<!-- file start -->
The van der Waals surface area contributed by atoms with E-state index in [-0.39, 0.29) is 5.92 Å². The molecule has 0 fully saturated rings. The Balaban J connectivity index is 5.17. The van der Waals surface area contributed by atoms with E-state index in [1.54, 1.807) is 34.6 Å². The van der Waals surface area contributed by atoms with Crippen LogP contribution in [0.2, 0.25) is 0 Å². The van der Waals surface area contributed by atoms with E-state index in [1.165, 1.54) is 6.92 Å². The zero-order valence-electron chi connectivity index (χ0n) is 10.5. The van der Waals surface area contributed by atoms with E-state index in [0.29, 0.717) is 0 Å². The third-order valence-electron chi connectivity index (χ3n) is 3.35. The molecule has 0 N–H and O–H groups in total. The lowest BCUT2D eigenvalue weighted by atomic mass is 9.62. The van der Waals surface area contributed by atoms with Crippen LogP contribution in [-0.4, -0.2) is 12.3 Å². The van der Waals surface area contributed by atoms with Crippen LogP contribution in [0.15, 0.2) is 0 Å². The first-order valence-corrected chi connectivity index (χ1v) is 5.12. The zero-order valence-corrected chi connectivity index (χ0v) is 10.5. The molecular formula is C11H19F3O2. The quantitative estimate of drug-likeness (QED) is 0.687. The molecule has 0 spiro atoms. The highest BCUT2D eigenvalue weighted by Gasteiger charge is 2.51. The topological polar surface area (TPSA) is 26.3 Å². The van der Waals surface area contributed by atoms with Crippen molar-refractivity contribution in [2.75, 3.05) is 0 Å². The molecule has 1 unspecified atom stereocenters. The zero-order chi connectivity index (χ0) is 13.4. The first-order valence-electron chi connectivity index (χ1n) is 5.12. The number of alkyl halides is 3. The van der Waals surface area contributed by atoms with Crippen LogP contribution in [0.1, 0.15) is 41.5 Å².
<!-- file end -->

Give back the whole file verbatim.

The van der Waals surface area contributed by atoms with E-state index in [-0.39, 0.29) is 5.92 Å². The molecule has 0 fully saturated rings. The Balaban J connectivity index is 5.17. The van der Waals surface area contributed by atoms with E-state index in [1.54, 1.807) is 34.6 Å². The van der Waals surface area contributed by atoms with Crippen LogP contribution in [0.2, 0.25) is 0 Å². The van der Waals surface area contributed by atoms with E-state index in [1.165, 1.54) is 6.92 Å². The zero-order valence-electron chi connectivity index (χ0n) is 10.5. The van der Waals surface area contributed by atoms with E-state index in [0.29, 0.717) is 0 Å². The third-order valence-electron chi connectivity index (χ3n) is 3.35. The molecule has 0 N–H and O–H groups in total. The lowest BCUT2D eigenvalue weighted by atomic mass is 9.62. The van der Waals surface area contributed by atoms with Crippen LogP contribution in [-0.4, -0.2) is 12.3 Å². The van der Waals surface area contributed by atoms with Crippen LogP contribution in [0.15, 0.2) is 0 Å². The first-order valence-corrected chi connectivity index (χ1v) is 5.12. The zero-order valence-corrected chi connectivity index (χ0v) is 10.5. The molecular formula is C11H19F3O2. The quantitative estimate of drug-likeness (QED) is 0.687. The molecule has 0 spiro atoms. The highest BCUT2D eigenvalue weighted by Gasteiger charge is 2.51. The topological polar surface area (TPSA) is 26.3 Å². The van der Waals surface area contributed by atoms with Crippen molar-refractivity contribution in [2.75, 3.05) is 0 Å². The molecule has 1 unspecified atom stereocenters. The zero-order chi connectivity index (χ0) is 13.4. The first-order valence-electron chi connectivity index (χ1n) is 5.12. The number of alkyl halides is 3. The van der Waals surface area contributed by atoms with Crippen LogP contribution in [0.1, 0.15) is 41.5 Å².